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Basics of Investing: The Hidden Cost of Investing

There are some things you have to look out for when you start investing. They may not seem much, but when you add them up, they could come up to quite a bit.

Inflation

No matter where you keep your money, inflation would eat up a portion of it every year. Take a look at some of these US statistics. For all the examples, we factored in an inflation of 3.2% annually, a rate that has ran historically.

  • At an average annual growth rate of 10.9% a year, stocks will double your money every six-and-a-half years. Factor in inflation - it will take closer to ten years to double your actual buying power.
  • Likewise, bonds, which have historically grown at 5.2% annually, will double your money every 13 1/2 years. After taking into account inflation, however, it will take 35 years.
  • Worst of all, if your money is in cash, you'll have to wait 19 years for the nominal value of your account to double, assuming the cash earns the historical 3.7% annual return from your savings deposits. But even your grandchildren won't see the real value of your money double. The reason? After inflation, it will take 139 years (based on 3.7% - 3.2% = 0.5%).

Inflation makes it all the more important that your money is invested in good mutual funds that can generate good returns over time. If you kept your money in savings accounts, you'll realise that you may actually get poorer over time, as inflation may overtake your interest income, making your deposits worth less than when you first put it in.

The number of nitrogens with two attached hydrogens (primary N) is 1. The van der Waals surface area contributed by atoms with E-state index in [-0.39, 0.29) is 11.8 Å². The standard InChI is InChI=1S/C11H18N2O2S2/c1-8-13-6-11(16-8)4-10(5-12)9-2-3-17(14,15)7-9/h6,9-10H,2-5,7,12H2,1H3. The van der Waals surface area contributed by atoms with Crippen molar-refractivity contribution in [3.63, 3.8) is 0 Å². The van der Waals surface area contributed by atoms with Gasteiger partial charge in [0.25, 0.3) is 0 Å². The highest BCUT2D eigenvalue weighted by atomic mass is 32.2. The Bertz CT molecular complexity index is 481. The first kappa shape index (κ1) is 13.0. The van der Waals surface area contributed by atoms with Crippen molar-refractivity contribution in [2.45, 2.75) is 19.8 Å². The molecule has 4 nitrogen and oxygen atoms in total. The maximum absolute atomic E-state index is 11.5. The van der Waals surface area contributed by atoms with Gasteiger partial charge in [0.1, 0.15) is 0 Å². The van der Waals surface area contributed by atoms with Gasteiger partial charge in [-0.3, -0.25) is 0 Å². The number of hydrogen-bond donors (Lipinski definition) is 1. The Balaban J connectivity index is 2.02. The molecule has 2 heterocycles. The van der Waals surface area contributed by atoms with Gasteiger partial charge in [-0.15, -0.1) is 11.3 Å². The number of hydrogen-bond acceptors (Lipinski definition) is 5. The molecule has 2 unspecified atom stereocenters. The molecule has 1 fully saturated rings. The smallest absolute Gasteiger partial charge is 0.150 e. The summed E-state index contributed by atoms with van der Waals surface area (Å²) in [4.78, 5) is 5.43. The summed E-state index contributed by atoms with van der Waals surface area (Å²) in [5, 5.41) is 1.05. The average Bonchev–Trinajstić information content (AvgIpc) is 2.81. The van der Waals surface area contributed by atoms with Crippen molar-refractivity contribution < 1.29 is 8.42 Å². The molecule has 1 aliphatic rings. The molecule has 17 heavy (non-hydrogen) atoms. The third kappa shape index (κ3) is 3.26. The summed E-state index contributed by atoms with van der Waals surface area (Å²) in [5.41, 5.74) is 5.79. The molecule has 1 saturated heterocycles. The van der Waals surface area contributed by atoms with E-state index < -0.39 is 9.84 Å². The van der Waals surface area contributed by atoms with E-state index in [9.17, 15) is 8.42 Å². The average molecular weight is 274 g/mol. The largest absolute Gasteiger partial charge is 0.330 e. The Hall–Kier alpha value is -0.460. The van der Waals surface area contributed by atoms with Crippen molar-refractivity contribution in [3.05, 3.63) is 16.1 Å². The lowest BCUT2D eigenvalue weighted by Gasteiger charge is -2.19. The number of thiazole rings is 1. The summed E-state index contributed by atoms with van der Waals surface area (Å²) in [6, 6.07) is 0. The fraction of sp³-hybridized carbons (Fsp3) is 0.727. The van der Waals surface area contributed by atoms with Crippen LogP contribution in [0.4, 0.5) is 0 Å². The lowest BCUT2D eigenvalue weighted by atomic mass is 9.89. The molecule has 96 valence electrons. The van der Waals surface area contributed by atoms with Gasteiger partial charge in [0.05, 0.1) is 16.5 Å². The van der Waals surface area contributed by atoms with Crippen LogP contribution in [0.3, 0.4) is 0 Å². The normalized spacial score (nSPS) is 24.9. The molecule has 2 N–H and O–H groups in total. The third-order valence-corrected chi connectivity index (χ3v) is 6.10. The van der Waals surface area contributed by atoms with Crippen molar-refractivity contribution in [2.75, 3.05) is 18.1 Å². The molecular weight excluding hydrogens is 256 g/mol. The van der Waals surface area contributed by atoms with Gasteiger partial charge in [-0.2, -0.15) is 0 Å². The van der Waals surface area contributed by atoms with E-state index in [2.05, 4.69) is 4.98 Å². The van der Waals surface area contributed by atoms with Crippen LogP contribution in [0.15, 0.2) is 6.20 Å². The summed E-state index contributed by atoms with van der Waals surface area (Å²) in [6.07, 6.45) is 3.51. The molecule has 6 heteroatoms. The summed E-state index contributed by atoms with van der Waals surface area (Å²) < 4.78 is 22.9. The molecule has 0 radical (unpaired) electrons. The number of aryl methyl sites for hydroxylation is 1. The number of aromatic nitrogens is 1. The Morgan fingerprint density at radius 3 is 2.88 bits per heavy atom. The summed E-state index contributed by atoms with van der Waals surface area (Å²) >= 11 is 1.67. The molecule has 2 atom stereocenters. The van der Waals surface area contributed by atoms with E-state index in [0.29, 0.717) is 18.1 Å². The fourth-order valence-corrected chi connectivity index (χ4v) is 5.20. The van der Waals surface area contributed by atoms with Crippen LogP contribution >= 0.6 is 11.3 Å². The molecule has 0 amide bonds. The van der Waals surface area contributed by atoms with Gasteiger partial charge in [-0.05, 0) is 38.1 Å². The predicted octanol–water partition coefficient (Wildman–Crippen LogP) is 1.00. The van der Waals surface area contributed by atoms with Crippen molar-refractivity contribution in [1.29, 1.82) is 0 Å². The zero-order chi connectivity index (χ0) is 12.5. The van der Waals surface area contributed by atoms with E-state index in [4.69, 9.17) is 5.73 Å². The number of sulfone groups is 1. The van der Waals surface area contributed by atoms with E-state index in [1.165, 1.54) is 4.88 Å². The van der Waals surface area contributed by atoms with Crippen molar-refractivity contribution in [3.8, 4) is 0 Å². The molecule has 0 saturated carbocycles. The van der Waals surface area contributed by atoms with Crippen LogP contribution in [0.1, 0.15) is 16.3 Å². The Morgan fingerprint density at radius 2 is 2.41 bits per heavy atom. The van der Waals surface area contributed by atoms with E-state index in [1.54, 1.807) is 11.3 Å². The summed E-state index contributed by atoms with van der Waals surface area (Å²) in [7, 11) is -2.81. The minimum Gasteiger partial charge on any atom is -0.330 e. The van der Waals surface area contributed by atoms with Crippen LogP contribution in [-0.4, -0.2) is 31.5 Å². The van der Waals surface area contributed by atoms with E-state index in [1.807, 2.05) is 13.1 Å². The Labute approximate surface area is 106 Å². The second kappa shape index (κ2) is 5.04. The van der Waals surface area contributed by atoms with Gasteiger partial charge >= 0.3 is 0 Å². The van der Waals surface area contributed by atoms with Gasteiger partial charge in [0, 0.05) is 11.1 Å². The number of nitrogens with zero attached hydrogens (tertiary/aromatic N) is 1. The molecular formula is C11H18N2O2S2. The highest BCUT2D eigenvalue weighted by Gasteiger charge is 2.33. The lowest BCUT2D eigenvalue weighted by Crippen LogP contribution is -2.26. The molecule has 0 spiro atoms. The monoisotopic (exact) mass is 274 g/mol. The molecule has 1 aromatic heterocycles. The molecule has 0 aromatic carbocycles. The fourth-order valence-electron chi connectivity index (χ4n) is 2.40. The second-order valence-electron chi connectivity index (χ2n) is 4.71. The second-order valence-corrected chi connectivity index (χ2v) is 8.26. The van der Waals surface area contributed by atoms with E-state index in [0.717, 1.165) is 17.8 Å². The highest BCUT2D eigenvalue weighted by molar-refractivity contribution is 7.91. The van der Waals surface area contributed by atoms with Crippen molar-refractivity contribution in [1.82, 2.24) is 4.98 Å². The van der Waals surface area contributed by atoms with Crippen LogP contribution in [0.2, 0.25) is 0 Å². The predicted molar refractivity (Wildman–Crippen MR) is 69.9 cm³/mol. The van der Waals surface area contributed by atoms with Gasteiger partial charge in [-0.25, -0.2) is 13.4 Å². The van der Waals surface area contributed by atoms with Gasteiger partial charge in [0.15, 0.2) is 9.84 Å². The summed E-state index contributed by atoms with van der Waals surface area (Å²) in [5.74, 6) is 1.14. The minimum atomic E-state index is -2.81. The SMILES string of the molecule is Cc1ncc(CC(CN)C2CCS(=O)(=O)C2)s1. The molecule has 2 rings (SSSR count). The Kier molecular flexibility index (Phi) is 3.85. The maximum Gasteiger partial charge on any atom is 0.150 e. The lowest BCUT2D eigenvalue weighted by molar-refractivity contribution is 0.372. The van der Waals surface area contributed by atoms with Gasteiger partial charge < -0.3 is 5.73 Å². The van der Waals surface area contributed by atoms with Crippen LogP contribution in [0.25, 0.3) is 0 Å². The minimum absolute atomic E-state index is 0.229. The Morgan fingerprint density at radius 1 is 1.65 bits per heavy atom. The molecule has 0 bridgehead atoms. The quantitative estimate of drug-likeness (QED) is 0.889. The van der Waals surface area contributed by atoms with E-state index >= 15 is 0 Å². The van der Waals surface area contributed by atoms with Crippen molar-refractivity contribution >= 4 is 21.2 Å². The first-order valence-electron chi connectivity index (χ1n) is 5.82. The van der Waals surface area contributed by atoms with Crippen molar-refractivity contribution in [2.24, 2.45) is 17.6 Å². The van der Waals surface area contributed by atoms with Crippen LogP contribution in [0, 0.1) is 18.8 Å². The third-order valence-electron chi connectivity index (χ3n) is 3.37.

Commissions and Management Fees    

The payment of commissions to your brokers when you buy and sell stocks, and the upfront entry load and the annual management fee that you pay up for your mutual funds are all costs items. As such, every time you buy and sell, you are incurring more costs. If you take this cost as a percentage, add them together and compound them over the period of time that you are trading, it can come to a pretty hefty number.

Mutual funds are designed for medium to long term investment. If you switch often, and incur the entry and exit loads each time, you may find that it takes a much longer time to achieve your financial goals. So before you commit yourself to buying a stock or mutual fund, make sure you have done careful research and that you can and want to hold on to the mutual fund for a reasonable period of time.

If you sell too soon, not only you may have to pay the exit loads, but you may also miss out on the mutual fund reaching its full potential.

Next: Chapter 3 - Investing in Unit Trusts